Ventnor Plaza shopping center has been designated an area in need of redevelopment.


VENTNOR – According to city officials, strip malls like the one on Wellington Avenue are becoming obsolete and are therefore in need of redevelopment.

The Ventnor Planning Board on Wednesday, Dec. 12 deemed the Ventnor Plaza shopping center and adjacent properties along Wellington Avenue an area in need of redevelopment. The Board of Commissioners on Thursday. Dec. 13 affirmed their designation and instructed the board to move forward with creating a redevelopment plan.

After a presentation by planning consultant James M. Rutala of Rutala Associates of Linwood, the Planning Board voted unanimously to declare that the study area meets two criteria set forth in the NJ Local Redevelopment and Housing Law to be designated an area in need of redevelopment.

It was on Sept. 13 that the commissioners initially requested the Planning Board investigate if the area meets the state’s criteria for redevelopment.

Rutala, who conducted the preliminary investigation, recommended at Wednesday’s public hearing that the gateway area along Wellington Avenue should be designated an area in need of redevelopment because buildings and the design of the shopping center is obsolete and has a faulty design, which is detrimental to the community. Granting the designation would be consistent with smart growth planning principals, he said.

Ventnor Plaza houses the Acme Market, a liquor store, Post Office, Island Gym, Dollar Tree and Auto Zone, but several spaces, including outparcels are vacant. Because it is located across from the bay, the parking lot floods during major storms.

“Clearly, the site has been in existence for decades. Shopping centers of the future are not shopping centers of the past. With online shopping, shopping centers will have to be much different and have a variety of uses to be successful, including office space, warehouses and residential in some cases,” Rutala said.

According to Commissioner Lance Landgraf, Ventnor Plaza owners, the Lamar Companies, approached the city about adding new uses for the site. Deeming the area a redevelopment zone would allow the city to customize a plan to suit the developer and provide them with financial incentives to upgrade the property in the form of a Payment in Lieu of Taxes or PILOT.

The city’s Master Plans of 2006 and 2016 both highlight the need to re-energize the area, Rutala said.

Jonathan Vogel, who owns the Dollar General site next door to the shopping center, said he is also interested in doing more with his property, which could include the addition of a nationally-branded self-storage facility. Other uses in the zone could include age-restricted housing or apartments, he said.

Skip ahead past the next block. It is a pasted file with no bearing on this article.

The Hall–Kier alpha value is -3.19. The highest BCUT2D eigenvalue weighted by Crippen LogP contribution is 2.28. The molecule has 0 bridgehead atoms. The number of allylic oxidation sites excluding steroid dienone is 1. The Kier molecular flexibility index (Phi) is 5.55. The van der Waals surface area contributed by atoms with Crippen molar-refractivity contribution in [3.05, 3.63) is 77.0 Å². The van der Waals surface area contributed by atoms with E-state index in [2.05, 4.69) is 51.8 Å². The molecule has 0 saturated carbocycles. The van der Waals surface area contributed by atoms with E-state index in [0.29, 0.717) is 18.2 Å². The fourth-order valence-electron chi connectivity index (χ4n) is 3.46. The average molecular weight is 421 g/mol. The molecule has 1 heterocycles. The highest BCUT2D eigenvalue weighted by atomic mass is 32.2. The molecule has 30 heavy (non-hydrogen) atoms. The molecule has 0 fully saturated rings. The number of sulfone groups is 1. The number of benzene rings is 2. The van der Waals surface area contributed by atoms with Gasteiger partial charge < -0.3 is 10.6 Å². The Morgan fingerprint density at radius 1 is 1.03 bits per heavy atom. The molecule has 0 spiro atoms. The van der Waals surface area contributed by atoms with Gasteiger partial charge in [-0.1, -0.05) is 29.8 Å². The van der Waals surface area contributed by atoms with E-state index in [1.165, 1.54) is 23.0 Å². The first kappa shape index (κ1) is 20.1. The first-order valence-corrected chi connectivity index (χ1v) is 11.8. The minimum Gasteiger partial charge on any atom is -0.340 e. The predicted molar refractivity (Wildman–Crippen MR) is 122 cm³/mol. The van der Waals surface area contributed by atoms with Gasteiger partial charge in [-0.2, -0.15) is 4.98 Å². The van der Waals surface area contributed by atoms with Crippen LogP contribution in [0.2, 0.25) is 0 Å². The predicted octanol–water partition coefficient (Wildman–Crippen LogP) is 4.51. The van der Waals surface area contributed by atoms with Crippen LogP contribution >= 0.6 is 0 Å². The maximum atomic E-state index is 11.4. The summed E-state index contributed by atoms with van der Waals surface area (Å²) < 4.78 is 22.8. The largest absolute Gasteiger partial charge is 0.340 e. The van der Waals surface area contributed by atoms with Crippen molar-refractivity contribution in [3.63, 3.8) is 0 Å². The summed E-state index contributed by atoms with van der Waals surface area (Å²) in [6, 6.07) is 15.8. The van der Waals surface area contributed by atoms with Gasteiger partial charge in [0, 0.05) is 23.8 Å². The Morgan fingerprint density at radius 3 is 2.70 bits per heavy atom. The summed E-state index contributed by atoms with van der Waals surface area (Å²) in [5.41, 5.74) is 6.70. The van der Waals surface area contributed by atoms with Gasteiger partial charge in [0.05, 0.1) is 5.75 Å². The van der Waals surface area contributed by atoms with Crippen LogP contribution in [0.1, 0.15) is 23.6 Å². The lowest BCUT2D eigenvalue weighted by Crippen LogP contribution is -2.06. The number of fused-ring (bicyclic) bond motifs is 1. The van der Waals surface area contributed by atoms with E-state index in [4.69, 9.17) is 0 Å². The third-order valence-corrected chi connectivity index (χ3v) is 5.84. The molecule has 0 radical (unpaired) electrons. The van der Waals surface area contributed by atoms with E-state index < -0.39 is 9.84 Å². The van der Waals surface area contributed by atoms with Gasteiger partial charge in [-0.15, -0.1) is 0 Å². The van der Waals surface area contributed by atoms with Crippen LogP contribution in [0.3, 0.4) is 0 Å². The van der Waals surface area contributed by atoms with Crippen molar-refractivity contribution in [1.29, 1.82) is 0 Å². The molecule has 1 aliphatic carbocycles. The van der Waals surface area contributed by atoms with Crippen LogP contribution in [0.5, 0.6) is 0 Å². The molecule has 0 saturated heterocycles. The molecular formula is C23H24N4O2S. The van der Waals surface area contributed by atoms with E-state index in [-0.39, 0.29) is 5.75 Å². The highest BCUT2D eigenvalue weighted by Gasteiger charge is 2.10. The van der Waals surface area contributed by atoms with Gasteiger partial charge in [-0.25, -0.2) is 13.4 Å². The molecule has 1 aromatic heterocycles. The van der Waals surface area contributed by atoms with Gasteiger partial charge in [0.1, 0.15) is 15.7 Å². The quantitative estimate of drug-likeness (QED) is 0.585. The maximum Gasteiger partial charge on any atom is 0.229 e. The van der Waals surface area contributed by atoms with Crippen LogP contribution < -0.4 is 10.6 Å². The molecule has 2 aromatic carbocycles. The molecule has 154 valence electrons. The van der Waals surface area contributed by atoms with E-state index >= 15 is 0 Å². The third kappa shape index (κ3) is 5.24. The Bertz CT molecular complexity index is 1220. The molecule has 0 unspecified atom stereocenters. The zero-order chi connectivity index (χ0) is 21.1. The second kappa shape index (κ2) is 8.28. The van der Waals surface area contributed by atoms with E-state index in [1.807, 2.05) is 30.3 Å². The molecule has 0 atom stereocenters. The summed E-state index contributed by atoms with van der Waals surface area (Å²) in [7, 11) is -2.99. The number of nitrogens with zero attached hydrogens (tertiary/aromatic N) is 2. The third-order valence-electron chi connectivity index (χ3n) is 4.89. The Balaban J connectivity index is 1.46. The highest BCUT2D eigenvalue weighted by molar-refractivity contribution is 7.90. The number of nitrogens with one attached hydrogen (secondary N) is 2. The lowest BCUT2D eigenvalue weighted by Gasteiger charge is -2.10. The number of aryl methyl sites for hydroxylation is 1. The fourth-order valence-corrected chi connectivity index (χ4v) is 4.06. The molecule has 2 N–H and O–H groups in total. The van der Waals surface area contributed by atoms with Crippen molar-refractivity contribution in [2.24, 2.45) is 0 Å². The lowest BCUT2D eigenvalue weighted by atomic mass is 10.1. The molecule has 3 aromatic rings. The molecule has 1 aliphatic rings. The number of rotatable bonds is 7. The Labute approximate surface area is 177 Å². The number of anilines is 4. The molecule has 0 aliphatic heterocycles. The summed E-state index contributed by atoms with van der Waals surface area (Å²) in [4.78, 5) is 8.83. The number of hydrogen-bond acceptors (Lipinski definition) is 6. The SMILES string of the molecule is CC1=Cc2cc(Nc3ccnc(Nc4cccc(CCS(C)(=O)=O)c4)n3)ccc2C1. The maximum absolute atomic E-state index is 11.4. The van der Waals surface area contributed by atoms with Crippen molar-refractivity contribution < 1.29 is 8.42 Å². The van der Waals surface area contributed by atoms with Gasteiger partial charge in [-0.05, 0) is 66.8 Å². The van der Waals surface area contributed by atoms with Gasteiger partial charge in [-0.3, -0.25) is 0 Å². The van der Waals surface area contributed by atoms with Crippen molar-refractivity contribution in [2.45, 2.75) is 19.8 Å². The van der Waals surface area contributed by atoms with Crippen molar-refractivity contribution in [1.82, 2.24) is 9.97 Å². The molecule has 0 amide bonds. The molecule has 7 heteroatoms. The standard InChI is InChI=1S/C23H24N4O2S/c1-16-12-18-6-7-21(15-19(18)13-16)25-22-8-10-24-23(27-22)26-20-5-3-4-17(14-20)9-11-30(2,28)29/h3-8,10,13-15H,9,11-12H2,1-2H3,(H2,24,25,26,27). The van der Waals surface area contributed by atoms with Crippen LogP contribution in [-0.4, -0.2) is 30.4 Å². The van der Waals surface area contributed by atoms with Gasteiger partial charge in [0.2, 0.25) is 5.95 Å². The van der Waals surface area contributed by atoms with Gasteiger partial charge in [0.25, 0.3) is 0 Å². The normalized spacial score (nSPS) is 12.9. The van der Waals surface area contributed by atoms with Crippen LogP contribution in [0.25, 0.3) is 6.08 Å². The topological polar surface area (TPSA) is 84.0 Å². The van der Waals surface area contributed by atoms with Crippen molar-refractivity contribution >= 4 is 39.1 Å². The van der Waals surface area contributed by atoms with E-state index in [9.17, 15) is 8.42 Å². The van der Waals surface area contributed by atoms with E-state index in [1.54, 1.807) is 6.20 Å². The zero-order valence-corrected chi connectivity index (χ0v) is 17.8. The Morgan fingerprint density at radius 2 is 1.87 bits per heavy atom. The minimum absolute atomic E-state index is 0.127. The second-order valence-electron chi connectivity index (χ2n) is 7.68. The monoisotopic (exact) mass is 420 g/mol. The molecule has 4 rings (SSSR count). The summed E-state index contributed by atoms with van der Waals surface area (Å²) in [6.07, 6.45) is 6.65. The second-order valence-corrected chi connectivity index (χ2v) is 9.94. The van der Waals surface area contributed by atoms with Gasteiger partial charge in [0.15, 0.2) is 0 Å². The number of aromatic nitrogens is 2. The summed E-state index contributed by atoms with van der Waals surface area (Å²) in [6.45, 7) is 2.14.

“Since we purchased the property five years ago, we always intended to fill the building with retail. We have had very minimal interest and we knew we would have to redevelop it into something,” he said during the public hearing. “We are open to all of the suggestions and would love this to be a beautiful gateway into the town. We are well-aware it is the first thing people see, and admittedly is not the most beautiful thing.”

Vogel said the company wants to do something financially viable such as a “Class A multi-story” storage facility such as CubeSmart.

“It would be an adaptive reuse of commercial property,” Landgraf said, pointing to the redevelopment at the Echelon Mall in Vorhees that was failing as a mall but has been converted into the Voorhees Town Center, which now houses retail stores, the township’s municipal complex, restaurants, a beauty school and a brewery.

The Tropicana warehouse next to Vogel’s property is also in the study area, but the Tropicana plans to continue to use the site as a casino warehouse, Rutala said.

“We work with the owners and hear their ideas,” Rutala said. “You want to provide enough incentives to change that area. If we don’t provide them, it won’t change.”

The plan will be presented to the Planning Board in January and will include a public hearing before it is sent to the commissioners for adoption, he said.

“We want to move this along quickly,” Rutala said.

The commissioners accepted the board’s recommendation and designated the area in need of redevelopment. Rutala will now work with the developers to create the plan.

Landgraf said the city would not incur any costs in creating the plan, and that it would be funded by the property owners.

Planning Board member Leonard Mordell suggested the plan include two phases.

“I’d like to see flood mitigation done 100 percent and make sure there’s no additional problems, and then the rest can be done,” he said.

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Nanette LoBiondo Galloway

Award winning journalist covering news, events and people of Atlantic County for more than 20 years.